photo of four people young woman on left, adult male next, then adult woman with blond hair, and young man with dark hair. Standing on a law with dress in background.
Shant and Robin Garabedian (center) with daughter Ani (left) and son Alec (right). The Garabedians made a gift that will fund a lecture series through the Human Rights Studies program.

UC Davis Alumnus Brings Attention to Armenian Genocide With Lecture Series

When Shant Garabedian was a student at UC Davis, he and a few others founded the Armenian Student Association to draw attention to the Armenian Genocide of the early 20th century. Garabedian and his wife, Robin, recently made a donation to establish a lecture series as part of the Human Rights Studies program.

“This is a way to continue what I started 30 years ago,” said Garabedian, a physician in Tennessee who earned a bachelor’s degree in physiology and minored in international relations at UC Davis in 1992.

The inaugural Dr. Shant and Robin Garabedian Lecture in Genocide and Mass Violence will take place March 12 at 2 p.m. at the Walter A. Buehler Alumni Center. The series will focus on the Armenian genocide when about 1 million Armenians were killed between 1914 and 1920.

Author Mark Arax will give the first talk titled “The Lost Tribes of the Great Valley: Genocide and Landscape of Memory in California,” which will include reflections on his experience as the descendant of genocide survivors. The talk is free and open to the public, but registration is suggested. It will also be livestreamed

The Garabedian Lecture in Genocide and Mass Violence is funded for five years and is part of an ongoing human rights lecture series at UC Davis.

Reconnecting with UC Davis

young man driving a green tractor pulling a wagon of float with nine young people wearing white shirts standing in front of a large globe.
The tall young man on the Armenian Student Association Picnic Day float is Shant Garabedian. The students built a giant globe on which Armenia was prominently marked.

When Garabedian was a student, he and other members of the fledgling Armenian Student Association held several demonstrations on campus to bring attention to the genocide.

“From day one, we’ve had to fight to have (the genocide) recognized; so many people have never heard about it,” Garabedian said. The group even created a float for Picnic Day, building a giant globe where Armenia’s location was prominently marked. “We literally put Armenia on the map,” he said. “No one knew where it was.” 

A few years ago, the Garabedians created a scholarship for Armenian American students at UC Davis. During that process, they became familiar with the Human Rights Studies program founded and directed by Professor Keith David Watenpaugh in 2015.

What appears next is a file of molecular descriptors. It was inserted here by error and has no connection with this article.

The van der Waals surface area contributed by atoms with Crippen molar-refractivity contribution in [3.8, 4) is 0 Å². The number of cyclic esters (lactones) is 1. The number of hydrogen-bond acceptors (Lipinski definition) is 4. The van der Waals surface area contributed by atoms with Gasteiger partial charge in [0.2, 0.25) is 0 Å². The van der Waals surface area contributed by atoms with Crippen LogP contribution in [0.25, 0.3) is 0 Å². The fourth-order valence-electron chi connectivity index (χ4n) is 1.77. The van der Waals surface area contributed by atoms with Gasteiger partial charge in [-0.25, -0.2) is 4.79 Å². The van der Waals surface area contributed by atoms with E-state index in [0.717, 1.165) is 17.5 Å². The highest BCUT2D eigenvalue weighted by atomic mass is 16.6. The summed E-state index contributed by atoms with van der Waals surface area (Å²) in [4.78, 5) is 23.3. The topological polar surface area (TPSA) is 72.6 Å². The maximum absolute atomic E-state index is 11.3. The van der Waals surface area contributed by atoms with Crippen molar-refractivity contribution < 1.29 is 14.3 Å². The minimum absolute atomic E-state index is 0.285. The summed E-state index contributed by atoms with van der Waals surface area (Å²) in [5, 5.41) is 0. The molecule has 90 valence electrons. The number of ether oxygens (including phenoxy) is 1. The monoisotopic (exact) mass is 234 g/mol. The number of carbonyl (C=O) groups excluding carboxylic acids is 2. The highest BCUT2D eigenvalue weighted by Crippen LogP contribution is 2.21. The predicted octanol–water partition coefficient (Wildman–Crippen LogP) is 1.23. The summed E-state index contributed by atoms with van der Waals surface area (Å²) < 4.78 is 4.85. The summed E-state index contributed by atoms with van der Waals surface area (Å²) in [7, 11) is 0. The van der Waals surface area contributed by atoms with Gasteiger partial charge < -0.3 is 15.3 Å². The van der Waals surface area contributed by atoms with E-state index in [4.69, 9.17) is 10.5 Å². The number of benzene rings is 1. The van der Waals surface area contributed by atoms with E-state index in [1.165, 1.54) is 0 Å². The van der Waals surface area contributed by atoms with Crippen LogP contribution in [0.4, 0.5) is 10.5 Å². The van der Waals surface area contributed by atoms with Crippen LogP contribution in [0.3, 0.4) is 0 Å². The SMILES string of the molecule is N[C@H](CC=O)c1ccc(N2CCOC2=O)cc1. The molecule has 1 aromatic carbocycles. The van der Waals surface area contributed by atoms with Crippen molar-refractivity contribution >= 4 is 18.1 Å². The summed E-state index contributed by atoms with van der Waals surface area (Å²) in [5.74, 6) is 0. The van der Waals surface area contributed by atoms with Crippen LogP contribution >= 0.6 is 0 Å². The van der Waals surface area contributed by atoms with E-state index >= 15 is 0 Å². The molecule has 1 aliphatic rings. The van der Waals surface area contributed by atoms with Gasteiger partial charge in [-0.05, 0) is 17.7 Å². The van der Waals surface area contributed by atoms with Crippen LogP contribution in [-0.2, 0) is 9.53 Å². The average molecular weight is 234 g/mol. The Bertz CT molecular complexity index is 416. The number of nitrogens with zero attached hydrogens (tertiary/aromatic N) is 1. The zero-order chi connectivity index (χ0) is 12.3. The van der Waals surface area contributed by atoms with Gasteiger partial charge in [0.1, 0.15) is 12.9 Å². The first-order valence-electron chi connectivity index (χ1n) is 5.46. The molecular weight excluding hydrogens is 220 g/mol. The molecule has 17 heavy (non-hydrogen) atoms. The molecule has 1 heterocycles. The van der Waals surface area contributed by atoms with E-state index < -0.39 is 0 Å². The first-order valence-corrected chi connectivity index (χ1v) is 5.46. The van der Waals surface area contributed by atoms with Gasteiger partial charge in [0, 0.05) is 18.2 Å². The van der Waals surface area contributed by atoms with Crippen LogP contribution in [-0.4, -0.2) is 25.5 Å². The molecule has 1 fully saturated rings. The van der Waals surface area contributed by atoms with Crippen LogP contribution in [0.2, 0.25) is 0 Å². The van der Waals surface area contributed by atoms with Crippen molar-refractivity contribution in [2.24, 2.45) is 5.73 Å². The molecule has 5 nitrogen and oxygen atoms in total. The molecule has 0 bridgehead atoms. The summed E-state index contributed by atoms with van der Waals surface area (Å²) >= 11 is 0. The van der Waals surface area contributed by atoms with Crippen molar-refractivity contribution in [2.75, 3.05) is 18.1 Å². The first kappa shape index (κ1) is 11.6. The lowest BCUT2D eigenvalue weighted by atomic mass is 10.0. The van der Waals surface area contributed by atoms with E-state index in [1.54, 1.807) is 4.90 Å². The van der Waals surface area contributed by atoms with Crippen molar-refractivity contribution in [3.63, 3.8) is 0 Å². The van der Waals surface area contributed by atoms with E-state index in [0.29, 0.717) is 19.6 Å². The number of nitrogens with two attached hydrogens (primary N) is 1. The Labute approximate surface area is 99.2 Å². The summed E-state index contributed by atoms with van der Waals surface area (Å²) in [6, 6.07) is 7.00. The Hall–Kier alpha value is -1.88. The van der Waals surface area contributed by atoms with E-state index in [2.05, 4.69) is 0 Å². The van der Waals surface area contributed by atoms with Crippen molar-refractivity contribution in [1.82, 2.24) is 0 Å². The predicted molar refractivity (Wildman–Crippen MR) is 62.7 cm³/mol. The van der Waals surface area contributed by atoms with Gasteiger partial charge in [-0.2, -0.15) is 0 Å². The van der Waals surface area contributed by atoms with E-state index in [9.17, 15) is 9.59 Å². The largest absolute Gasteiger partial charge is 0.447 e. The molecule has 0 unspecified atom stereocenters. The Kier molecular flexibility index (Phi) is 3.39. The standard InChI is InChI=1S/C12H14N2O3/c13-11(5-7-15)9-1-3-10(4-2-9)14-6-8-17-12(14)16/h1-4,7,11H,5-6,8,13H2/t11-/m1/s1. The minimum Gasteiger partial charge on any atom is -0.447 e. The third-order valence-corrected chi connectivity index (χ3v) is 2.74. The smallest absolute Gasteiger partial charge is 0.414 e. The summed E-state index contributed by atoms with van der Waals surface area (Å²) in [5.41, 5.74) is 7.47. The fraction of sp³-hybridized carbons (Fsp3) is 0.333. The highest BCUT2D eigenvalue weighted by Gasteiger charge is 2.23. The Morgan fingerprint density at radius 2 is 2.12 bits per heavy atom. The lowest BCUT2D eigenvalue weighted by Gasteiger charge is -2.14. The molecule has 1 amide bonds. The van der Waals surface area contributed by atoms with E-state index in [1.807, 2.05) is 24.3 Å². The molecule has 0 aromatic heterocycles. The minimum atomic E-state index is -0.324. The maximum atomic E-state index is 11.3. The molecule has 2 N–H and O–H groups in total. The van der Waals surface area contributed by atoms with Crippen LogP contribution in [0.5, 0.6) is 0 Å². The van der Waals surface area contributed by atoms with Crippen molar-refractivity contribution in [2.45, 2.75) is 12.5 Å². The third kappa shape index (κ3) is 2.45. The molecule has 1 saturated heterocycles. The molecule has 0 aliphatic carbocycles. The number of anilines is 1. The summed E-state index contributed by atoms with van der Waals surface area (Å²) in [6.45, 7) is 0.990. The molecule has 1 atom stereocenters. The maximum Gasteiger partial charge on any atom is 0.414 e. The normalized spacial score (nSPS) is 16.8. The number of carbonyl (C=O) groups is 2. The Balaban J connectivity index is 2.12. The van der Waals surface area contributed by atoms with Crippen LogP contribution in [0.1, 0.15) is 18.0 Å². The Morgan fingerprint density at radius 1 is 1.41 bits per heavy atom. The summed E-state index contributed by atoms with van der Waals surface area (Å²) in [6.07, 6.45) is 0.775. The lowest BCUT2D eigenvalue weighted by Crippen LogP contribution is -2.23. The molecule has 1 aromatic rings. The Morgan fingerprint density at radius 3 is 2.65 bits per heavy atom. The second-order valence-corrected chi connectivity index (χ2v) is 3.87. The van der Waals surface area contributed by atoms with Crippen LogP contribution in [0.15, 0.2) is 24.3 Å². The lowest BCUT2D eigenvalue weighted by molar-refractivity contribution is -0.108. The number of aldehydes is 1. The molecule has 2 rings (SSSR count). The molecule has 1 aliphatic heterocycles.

“They wanted to support our work and be sure that the historical and contemporary experiences of Armenians is heard here,” Watenpaugh said.

Garabedian also reconnected with Heghnar Zeitlian Watenpaugh, a UC Davis professor of art history, who is married to Keith Watenpaugh. She and Garabedian grew up across the street from one another in Beirut, Lebanon. (Heghnar Watenpaugh has done extensive research on early Christian churches in Armenia and is the author of The Missing Pages: The Modern Life of a Medieval Manuscript, from Genocide to Justice.)

Garabedian’s family moved to the U.S. in the 1980s when he was 15, settling in San Francisco.

The California and Armenia intersection

black and white photo of a man wearing dark tshirt. Head and shoulder sonly.
Mark Arax

For the lecture series, Arax was selected as the first speaker due to his dual connections to California and Armenia. His books include In My Father’s Name: A Family, a Town, a Murder, a memoir of his father’s unsolved murder; the essay collection West of the West: Dreamers, Believers, Builders, and Killers in The Golden State; The King of California: JG Boswell and the Making of a Secret American Empire; and The Dreamt Land: Chasing Water and Dust Across California.

Arax is a native of and lives in Fresno, California, which was a center for Armenian immigration starting in the late 19th century.

“Mark is someone we’ve gotten to know and is a good person to come and talk about being an Armenian and being a Californian,” Keith Watenpaugh said.

— Jeffrey Day, content strategist in the College of Letters and Science

More About the Armenian Genocide, Diaspora and California

In the waning years of the Ottoman Empire, there were several mass killings of ethnic Armenians, and an exodus began from the traditional Armenian homeland in eastern Anatolia starting in the 1890s. The first Armenians coming to the U.S. during that time mainly settled in the Northeast, but Fresno became a hub for those in agriculture. Fresno was once the U.S. city with the largest Armenian American population and 40,000 people of Armenian descent still live there.

After the Ottoman Empire was defeated during World War I as an ally of Germany, Armenians and other ethnic minorities in the empire became victims of mass killings by the ruling party. It is estimated 1 million Armenians were killed outright or died during forced labor or marches across the Syrian Desert.

Those who escaped initially settled in Lebanon, Iran, Syria, Jordan and other Middle Eastern countries while others went to Russia. Armenia was taken over by the Soviet Union in 1922 and some fled Soviet rule. More Armenians arrived in the U.S. after World War II and there was another wave after U.S. borders were opened to more immigrants starting in 1965.

The civil war in Lebanon that began in 1974 and the Iranian Revolution of 1979 set off another round of Armenian immigration from those countries, as did two major earthquakes in 1988 in Armenia and the dissolution of the Soviet Union in 1991.

There are now about 2 million Armenian Americans, with the greatest number in the Los Angeles area.

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